The new game Godus hit iOS recently and I was quick to check it out. It was created by Peter Molyneux, a developer known for projects like Fable, Black & White, and Populous, all games that stressed freedom and the ability to shape the world around you.
This mobile version of the “god game” genre is a simple premise. You sculpt the land and lead your followers to build homes, farms, and other things necessary for your people to flourish. I’m including a lot of game photos to give you a good idea what that entails.
Everytime you login, you’ll see your people and little pink orbs hovering over the establishments they’ve built. These pink orbs represent their belief in you, so you can click and gather all this valuable resource. This belief then powers your ability to sculpt the landscape and cause godly miracles (or disasters).
In addition to clicking for belief, you’ll also gather other resources, such as farms that give you wheat and mines that give you stone.
When enough room opens up in your land, the nearby buildings will want to expand. For example, a farm might prompt you to build more farms, where a home might prompt you to build more homes. This means that there’s incentive to continually sculpt the land and create new pockets of civilization.
The tricky thing is that both of the pictures above are included in my world but the little people might need to travel from one to another, so you’re constantly making sure that the ground is able to be traversed by your little followers. For example, you’ll see a staircase of sorts on the left above leading to some farms and also a staircase in the very top of the screen leading to another patch of homes. This is the trickiest part of this game.
See… Your little followers aren’t very smart and will sometimes ignore perfectly good staircases and instead end up lost.
You get a notification that says your followers are blocked. You click on it and it zooms to Holly, who somehow found herself on top of a mountain and can’t figure out how to get down. You can try to give your people new directions but you can handhold them to walk a certain path. And even once they unstick themselves, they often find their ways up there again.
We’ll followup with Lianne later.
“Is this all the game?” you ask. No, your civilization moves along the evolutionary track by unlocking new technologies. This is indicated by the upper left of the screen. Those cards are new abilities, buildings, etc, that you must unlock. You unlock them using “stickers” that you find as you sculpt the land in small treasure chests. These stickers become rare in the late game, so you have to choose which cards to invest points into. Would you rather earn wheat faster or build larger homes?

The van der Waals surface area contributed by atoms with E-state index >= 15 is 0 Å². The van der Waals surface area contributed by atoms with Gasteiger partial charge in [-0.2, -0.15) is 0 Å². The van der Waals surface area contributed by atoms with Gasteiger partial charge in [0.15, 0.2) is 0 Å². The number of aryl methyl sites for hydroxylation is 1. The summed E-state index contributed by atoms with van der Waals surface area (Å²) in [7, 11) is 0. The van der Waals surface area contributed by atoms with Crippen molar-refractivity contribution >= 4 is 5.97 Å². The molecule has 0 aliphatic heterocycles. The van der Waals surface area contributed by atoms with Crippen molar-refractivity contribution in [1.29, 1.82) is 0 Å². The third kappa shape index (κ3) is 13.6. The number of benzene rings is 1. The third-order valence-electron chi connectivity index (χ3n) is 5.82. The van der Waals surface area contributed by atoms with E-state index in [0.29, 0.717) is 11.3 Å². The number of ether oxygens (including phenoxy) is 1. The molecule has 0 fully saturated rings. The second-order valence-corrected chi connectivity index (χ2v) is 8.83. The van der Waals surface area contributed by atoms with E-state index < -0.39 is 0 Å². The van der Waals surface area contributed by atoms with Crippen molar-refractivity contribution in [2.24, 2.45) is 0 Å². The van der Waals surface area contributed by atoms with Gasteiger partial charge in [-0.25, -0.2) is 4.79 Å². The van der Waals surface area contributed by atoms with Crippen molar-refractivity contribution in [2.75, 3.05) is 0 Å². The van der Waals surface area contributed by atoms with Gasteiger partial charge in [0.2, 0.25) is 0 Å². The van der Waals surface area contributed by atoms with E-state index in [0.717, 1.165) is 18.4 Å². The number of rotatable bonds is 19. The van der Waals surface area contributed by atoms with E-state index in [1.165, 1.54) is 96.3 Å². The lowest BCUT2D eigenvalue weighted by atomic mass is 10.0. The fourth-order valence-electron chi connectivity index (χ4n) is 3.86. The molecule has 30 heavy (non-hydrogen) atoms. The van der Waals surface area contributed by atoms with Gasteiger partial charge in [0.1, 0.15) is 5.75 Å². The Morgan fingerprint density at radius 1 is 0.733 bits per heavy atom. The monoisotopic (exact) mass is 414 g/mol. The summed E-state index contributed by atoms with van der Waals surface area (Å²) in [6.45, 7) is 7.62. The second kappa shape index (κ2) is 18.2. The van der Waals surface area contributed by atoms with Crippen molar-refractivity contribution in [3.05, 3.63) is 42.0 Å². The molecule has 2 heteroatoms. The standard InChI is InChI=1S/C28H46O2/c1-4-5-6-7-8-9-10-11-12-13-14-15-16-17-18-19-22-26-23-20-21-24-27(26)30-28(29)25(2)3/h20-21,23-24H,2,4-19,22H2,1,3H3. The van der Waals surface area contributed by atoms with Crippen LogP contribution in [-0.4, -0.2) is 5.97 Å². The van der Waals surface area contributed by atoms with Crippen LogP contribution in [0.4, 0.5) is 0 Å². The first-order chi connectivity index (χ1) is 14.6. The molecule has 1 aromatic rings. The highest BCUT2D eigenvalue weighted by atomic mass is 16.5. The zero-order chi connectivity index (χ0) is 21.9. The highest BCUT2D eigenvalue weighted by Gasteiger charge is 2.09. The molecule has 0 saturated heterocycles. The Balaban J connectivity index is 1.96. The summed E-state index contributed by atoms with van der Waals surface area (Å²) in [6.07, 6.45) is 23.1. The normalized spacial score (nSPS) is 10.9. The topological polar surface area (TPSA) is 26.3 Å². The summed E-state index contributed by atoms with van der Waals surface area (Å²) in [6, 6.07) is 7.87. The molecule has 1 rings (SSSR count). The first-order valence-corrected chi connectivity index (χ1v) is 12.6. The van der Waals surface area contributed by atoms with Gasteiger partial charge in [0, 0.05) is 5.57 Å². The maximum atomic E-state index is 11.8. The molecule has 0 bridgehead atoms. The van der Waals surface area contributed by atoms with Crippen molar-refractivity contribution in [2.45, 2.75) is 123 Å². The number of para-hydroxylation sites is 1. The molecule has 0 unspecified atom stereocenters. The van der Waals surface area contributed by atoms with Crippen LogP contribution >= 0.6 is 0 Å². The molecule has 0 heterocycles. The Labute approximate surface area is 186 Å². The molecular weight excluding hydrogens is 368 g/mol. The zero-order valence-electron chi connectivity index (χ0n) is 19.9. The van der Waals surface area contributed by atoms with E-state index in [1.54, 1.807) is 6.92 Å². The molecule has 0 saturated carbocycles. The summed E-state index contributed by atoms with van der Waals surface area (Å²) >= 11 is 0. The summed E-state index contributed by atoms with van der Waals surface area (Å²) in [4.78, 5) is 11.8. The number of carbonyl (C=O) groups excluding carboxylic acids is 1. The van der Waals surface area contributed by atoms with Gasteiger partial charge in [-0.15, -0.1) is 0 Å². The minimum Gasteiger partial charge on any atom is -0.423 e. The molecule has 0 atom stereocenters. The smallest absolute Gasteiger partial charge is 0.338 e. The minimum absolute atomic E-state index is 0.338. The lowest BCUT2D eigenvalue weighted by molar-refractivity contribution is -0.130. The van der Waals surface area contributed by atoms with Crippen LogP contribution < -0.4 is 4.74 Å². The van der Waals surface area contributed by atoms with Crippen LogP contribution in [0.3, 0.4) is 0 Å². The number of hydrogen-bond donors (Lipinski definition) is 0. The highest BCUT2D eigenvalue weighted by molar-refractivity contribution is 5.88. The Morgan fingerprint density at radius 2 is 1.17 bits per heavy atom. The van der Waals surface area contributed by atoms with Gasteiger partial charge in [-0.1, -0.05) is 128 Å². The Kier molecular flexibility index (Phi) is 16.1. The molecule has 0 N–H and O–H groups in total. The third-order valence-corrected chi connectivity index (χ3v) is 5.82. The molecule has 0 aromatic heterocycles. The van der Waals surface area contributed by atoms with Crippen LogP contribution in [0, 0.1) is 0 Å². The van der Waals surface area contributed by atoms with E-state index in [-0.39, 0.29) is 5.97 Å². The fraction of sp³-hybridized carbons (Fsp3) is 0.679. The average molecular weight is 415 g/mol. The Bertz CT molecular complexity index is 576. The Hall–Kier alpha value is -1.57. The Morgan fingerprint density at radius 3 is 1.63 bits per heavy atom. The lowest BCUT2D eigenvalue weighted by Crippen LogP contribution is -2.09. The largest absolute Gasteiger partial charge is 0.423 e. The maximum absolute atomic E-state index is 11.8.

Now… do you see that right gauge with a red and yellow marker?
That yellow face is how happy your followers are. Mine aren’t because frickin Lianne is stuck in the mountains and their god has apparently forsaken her. The red icon is the happiness of a nearby tribe that competes with you. When you have enough “belief,” you can head over to their village and turn the tables.
You’ll see these angry guys every once in awhile as they taunt your followers.
But aside from the flawed artificial intelligence of your followers, the next biggest fault is in the literal sculpting of the world. Imagine this screenshot on the size of your mobile device. Trying to pinpoint what layer of land you’d like to expand is a tedious and near impossible task. I expend most of my belief moving the land and then moving it back because I accidentally moved the wrong thing. It’s meant to be a precise tool but the touchscreen mechanic doesn’t allow that sort of pinpoint accuracy, so it becomes a game of blindly pulling and pushing the land until it does what you want. Usually it turns out okay but it can be a frustrating mechanic.
For example, you’ll have three days to complete a series of puzzles. Each puzzle has you leading your people from one point to another, so you must sculpt the land to help them avoid hazards, such as dangerous giants or swamp gases. If you complete the puzzle, you get stickers to upgrade your abilities.
These challenges are actually really difficult, as you don’t have time to really get the landscape ready. You hit start and your minions start walking. The sculpting is tricky so you’re unable to move the land to exactly where you need it to be, so your minions walk right into an angry giant. Failed. It’s frustrating and I usually avoid the voyages system.
I think it’s about time we check-in with Lianne one last time and see how she’s doing.
So… Overall. Is Godus worth downloading?
Godus is luckily completely free to play, it has an interesting spin on the civilization-building mechanic, and it’s fun to carve into the land and build a home for your followers. You can drop countless hours a day into this, if you’re looking for mindless and low-stress fun. However, you’ll find plenty of frustration as your followers end stuck behind objects and on mountaintops. The sculpting ability is super fun to do but its inaccuracy can be frustrating, especially in the timed voyages where a misplaced sculpt can cost you the mission. If you stick to the non-timed civilization mode, you’ll find things to enjoy here.